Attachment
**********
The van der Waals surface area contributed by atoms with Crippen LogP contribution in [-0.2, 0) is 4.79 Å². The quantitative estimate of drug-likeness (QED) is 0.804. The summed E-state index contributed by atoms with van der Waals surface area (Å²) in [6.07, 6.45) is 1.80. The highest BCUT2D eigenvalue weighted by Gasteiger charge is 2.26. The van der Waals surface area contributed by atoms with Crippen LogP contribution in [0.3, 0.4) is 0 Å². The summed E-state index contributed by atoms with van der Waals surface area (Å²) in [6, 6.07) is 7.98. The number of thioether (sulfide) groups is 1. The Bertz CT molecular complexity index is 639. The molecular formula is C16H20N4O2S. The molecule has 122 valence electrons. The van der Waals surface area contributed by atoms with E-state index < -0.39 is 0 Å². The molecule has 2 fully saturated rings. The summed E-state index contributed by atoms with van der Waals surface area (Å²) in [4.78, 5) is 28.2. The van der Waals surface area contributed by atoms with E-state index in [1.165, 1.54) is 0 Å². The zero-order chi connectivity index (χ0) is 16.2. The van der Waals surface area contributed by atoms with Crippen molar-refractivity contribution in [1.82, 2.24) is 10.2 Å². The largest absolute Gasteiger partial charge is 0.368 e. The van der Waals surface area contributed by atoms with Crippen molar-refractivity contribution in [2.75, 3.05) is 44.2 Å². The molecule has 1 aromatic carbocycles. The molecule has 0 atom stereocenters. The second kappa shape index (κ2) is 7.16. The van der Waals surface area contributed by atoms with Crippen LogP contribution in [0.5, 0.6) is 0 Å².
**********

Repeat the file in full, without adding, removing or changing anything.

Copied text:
The van der Waals surface area contributed by atoms with Crippen LogP contribution in [-0.2, 0) is 4.79 Å². The quantitative estimate of drug-likeness (QED) is 0.804. The summed E-state index contributed by atoms with van der Waals surface area (Å²) in [6.07, 6.45) is 1.80. The highest BCUT2D eigenvalue weighted by Gasteiger charge is 2.26. The van der Waals surface area contributed by atoms with Crippen LogP contribution in [0.3, 0.4) is 0 Å². The summed E-state index contributed by atoms with van der Waals surface area (Å²) in [6, 6.07) is 7.98. The number of thioether (sulfide) groups is 1. The Bertz CT molecular complexity index is 639. The molecular formula is C16H20N4O2S. The molecule has 122 valence electrons. The van der Waals surface area contributed by atoms with E-state index < -0.39 is 0 Å². The molecule has 2 fully saturated rings. The summed E-state index contributed by atoms with van der Waals surface area (Å²) in [4.78, 5) is 28.2. The van der Waals surface area contributed by atoms with E-state index in [1.165, 1.54) is 0 Å². The zero-order chi connectivity index (χ0) is 16.2. The van der Waals surface area contributed by atoms with Crippen molar-refractivity contribution in [1.82, 2.24) is 10.2 Å². The largest absolute Gasteiger partial charge is 0.368 e. The van der Waals surface area contributed by atoms with Crippen molar-refractivity contribution in [2.75, 3.05) is 44.2 Å². The molecule has 1 aromatic carbocycles. The molecule has 0 atom stereocenters. The second kappa shape index (κ2) is 7.16. The van der Waals surface area contributed by atoms with Crippen LogP contribution in [0.5, 0.6) is 0 Å².